Brahms, Edward, and the L-Shaped Room

I still remember the occasion when Brahms’ music entered my life. Well, actually, it knocked me sideways – it was while watching the film of Lynne Reid Banks’ novel, ‘The L-Shaped Room’ on television as a teenager. Posters for the film state that the score is by John Barry, and indeed the jazz number in the nightclub scene is by him. But the majority of the background music is a recording of the first movement of Brahms’ First Piano Concerto, Opus 15, performed by Peter Katin. The film clip above has part of the concerto, starting at about 2:49. Its emotional intensity, mirroring that of the film, was compelling, and the next day I went out and bought a recording which I still treasure – Emil Gilels with the Berlin Philharmonic, conducted by Eugen Jochum.Brahms concerti

The concerto, in D minor, started life as a sonata for two pianos in 1854, and was dedicated to Brahms’ friend Julius Otto Grimm. It turned into a four movement symphony en route to its final destination as a concerto.

I mention this because I’m currently performing Brahms’ Ballade Op 10 no 1 in D minor, known as the ‘Edward’ Ballade, from his set of four Ballades, written at the same time in 1854, and dedicated to his friend, Julius O Grimm. I privately wonder if the first movement of the concerto grew out of the Ballade; it shares the same dark feeling of tragedy as well as the same key.

The Ballades Op 10 form an interesting set of early pieces, written when Brahms was 21. A great friend of the Schumann family, and a particular support to Clara Schumann during her husband’s mental illness, Brahms sent the manuscript to Schumann while Schumann was in the Endenich sanatorium, via Joachim, who visited him. Schumann wrote to Clara and Brahms about the Ballades: ‘… how wonderful the first is, absolutely new…’ , and on 11 January 1855 Brahms visited Schumann and performed the Ballades to him.

ThreaveThe first Ballade was inspired by a German translation of a Scottish literary ballad, ‘Edward‘ – here is a link to the original Scottish version as well as Johann Herder’s German translation, which sparked other composers, too – Schubert and Loewe both set the words as songs.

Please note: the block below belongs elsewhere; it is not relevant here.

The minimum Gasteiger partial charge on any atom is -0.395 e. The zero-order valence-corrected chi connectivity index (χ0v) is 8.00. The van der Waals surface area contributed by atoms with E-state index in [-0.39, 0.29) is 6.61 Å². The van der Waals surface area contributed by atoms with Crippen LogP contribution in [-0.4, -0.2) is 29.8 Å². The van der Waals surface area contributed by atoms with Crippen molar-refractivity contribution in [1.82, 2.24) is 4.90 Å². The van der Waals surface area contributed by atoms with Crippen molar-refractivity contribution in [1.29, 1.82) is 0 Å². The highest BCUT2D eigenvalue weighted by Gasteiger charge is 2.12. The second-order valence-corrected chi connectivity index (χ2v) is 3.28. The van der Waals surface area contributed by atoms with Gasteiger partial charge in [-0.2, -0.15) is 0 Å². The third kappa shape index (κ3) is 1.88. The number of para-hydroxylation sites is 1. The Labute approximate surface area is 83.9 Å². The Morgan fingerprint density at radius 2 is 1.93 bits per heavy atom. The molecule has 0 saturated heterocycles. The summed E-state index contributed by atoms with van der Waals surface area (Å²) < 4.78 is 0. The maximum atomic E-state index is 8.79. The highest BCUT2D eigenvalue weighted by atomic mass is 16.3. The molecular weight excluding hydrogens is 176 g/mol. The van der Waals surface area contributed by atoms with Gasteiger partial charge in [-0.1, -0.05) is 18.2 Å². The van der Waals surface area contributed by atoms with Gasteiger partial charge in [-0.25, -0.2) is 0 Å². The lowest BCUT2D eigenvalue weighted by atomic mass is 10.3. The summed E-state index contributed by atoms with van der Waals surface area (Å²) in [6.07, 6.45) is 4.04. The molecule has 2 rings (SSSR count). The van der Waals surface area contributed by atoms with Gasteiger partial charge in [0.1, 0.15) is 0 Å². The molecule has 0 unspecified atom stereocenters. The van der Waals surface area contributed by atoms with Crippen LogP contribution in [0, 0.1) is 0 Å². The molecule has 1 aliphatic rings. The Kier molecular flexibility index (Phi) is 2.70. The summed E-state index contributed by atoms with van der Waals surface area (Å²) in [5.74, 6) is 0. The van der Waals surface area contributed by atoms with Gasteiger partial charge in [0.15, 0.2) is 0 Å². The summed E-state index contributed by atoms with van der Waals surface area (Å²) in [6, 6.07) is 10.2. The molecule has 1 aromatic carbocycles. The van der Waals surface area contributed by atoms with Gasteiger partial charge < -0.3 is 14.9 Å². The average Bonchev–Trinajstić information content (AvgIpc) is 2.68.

Written as a dialogue, it tells the gradually-unfolding story of a mother questioning her son about the blood on his sword; he replies saying that he has killed his hawk. She asks again – he  changes his answer – he has killed his steed. She questions a third time – and he confesses to having killed his own father. And at the end of the ballad, he states that she will bear the curse for it.

Grim stuff, and Brahms’ instrumental piece has all the forbidding atmosphere of a ruined Scottish castle, steeped in dark history.

The ominous chordal passage which opens the piece follows the rhythm of mother’s words exactly – ‘Dein Schwert, wie ists’ von Blut so rot? Edward. Edward‘ -a falling, two-note slur representing the two syllables of his name.

Her son replies glibly -in a different tonality, and more quickly, as he lies about the blood: ‘O ich hab geschlagen meinen Geier tot’.

Again comes a question, more slowly; and again a flippant, untruthful answer.

The music now changes to a major key, and a long passage is built on a musical motif from Edward’s replies. Against it is a new triplet figure, combining to create a massive climax at Edward’s impassioned outburst: ‘O ich hab geschlagen meinen Vater tot’ which is heard three times in full, then in ever-smaller fragments.

One last question from the mother, accompanied by a disturbing LH figure, a ragged remnant of the triplet idea. But the question is left unanswered; Edward has fled. The piece ends quietly, with no slowing down, no reply – and no happy ending.

Here is Gilels :


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